T2 - rethinking whistleblowing for tomorrow’s doctors

AU - Taylor, Daniel James

AU - Goodwin, Dawn

N1 - This article has been accepted for publication in Journal of Medical Ethics, 2022 following peer review, and the Version of Record can be accessed online at http://dx.doi.org/10.1136/jme-2022-108328

PY - 2022/10/31

Y1 - 2022/10/31

N2 - The duty to protect patient welfare underpins undergraduate medical ethics and patient safety teaching. The current syllabus for patient safety emphasises the significance of organisational contribution to healthcare failures. However, the ongoing over-reliance on whistleblowing disproportionately emphasises individual contributions, alongside promoting a culture of blame and defensiveness among practitioners. Diane Vaughan's 'Normalisation of Deviance' (NoD) provides a counterpoise to such individualism, describing how signals of potential danger are collectively misinterpreted and incorporated into the accepted margins of safe operation. NoD is an insidious process that often goes unnoticed, thus minimising the efficacy of whistleblowing as a defence against inevitable disaster. In this paper, we illustrate what can be learnt by greater attention to the collective, organisational contributions to healthcare failings by applying NoD to The Morecambe Bay Investigation. By focusing on a cluster of five 'serious untoward incidents' occurring in 2008, we describe a cycle of NoD affecting trust handling of events that allowed poor standards of care to persist for several years, before concluding with a poignant example of the limitations of whistleblowing, whereby the raising of concerns by a senior consultant failed to generate a response at trust board level. We suggest that greater space in medical education is needed to develop a thorough understanding of the cultural and organisational processes that underpin healthcare failures, and that medical education would benefit from integrating the teaching of medical ethics and patient safety to resolve the tension between systems approaches to safety and the individualism of whistleblowing.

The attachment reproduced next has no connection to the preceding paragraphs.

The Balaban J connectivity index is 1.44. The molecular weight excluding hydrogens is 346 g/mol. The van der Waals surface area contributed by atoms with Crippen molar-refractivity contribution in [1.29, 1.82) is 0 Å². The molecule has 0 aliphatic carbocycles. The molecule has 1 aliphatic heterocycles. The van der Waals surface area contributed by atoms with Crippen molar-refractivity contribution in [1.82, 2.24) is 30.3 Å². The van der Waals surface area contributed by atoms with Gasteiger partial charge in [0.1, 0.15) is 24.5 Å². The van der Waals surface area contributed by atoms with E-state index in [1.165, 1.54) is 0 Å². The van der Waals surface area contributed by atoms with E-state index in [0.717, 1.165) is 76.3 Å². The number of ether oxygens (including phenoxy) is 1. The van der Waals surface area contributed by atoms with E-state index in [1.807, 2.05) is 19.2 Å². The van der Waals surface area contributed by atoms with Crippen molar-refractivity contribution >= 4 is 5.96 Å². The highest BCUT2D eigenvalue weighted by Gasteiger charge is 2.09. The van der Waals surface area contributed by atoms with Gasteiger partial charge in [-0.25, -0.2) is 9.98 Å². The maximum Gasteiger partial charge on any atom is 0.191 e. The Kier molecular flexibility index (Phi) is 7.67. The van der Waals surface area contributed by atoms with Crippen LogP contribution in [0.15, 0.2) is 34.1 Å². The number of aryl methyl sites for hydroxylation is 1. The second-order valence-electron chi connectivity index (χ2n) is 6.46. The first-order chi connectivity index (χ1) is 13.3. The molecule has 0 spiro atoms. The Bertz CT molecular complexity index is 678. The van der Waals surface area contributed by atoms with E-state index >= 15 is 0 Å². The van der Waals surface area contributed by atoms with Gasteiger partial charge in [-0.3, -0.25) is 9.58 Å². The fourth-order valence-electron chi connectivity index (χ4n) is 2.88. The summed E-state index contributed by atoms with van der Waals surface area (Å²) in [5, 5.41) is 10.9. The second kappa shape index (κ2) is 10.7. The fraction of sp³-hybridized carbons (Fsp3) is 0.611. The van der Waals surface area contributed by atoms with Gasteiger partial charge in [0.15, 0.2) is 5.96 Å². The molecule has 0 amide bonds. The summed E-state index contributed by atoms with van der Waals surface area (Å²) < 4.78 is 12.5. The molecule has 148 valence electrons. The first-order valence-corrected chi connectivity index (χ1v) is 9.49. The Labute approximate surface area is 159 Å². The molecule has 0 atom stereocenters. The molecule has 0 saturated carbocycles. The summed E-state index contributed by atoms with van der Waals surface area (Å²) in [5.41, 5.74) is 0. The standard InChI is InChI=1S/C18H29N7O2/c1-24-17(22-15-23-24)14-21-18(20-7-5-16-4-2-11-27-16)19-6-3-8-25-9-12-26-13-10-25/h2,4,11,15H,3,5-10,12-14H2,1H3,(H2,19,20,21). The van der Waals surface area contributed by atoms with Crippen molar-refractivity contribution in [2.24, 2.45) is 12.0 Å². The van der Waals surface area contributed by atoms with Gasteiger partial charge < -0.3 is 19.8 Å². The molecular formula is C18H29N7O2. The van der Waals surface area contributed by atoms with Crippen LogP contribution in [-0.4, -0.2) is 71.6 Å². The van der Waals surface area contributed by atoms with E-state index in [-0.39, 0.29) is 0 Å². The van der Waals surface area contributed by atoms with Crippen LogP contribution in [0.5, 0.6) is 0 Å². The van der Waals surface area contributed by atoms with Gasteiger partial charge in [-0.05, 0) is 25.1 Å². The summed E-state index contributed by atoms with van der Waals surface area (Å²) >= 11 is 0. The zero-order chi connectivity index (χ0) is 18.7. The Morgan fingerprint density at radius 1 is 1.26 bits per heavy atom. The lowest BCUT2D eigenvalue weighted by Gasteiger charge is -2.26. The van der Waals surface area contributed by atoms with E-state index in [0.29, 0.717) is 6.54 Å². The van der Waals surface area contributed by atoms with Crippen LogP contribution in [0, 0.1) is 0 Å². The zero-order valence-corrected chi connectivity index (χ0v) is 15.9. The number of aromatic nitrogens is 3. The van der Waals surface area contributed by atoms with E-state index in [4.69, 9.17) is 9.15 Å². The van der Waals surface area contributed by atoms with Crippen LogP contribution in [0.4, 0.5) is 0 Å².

AB - The duty to protect patient welfare underpins undergraduate medical ethics and patient safety teaching. The current syllabus for patient safety emphasises the significance of organisational contribution to healthcare failures. However, the ongoing over-reliance on whistleblowing disproportionately emphasises individual contributions, alongside promoting a culture of blame and defensiveness among practitioners. Diane Vaughan's 'Normalisation of Deviance' (NoD) provides a counterpoise to such individualism, describing how signals of potential danger are collectively misinterpreted and incorporated into the accepted margins of safe operation. NoD is an insidious process that often goes unnoticed, thus minimising the efficacy of whistleblowing as a defence against inevitable disaster. In this paper, we illustrate what can be learnt by greater attention to the collective, organisational contributions to healthcare failings by applying NoD to The Morecambe Bay Investigation. By focusing on a cluster of five 'serious untoward incidents' occurring in 2008, we describe a cycle of NoD affecting trust handling of events that allowed poor standards of care to persist for several years, before concluding with a poignant example of the limitations of whistleblowing, whereby the raising of concerns by a senior consultant failed to generate a response at trust board level. We suggest that greater space in medical education is needed to develop a thorough understanding of the cultural and organisational processes that underpin healthcare failures, and that medical education would benefit from integrating the teaching of medical ethics and patient safety to resolve the tension between systems approaches to safety and the individualism of whistleblowing.

KW - obstetrics

KW - truth disclosure

KW - education

U2 - 10.1136/ medethics-2022-108328

DO - 10.1136/ medethics-2022-108328

M3 - Journal article

C2 - 35803713

VL - 48

SP - 672

EP - 677

JO - Journal of Medical Ethics

JF - Journal of Medical Ethics

SN - 0306-6800

IS - 10

ER -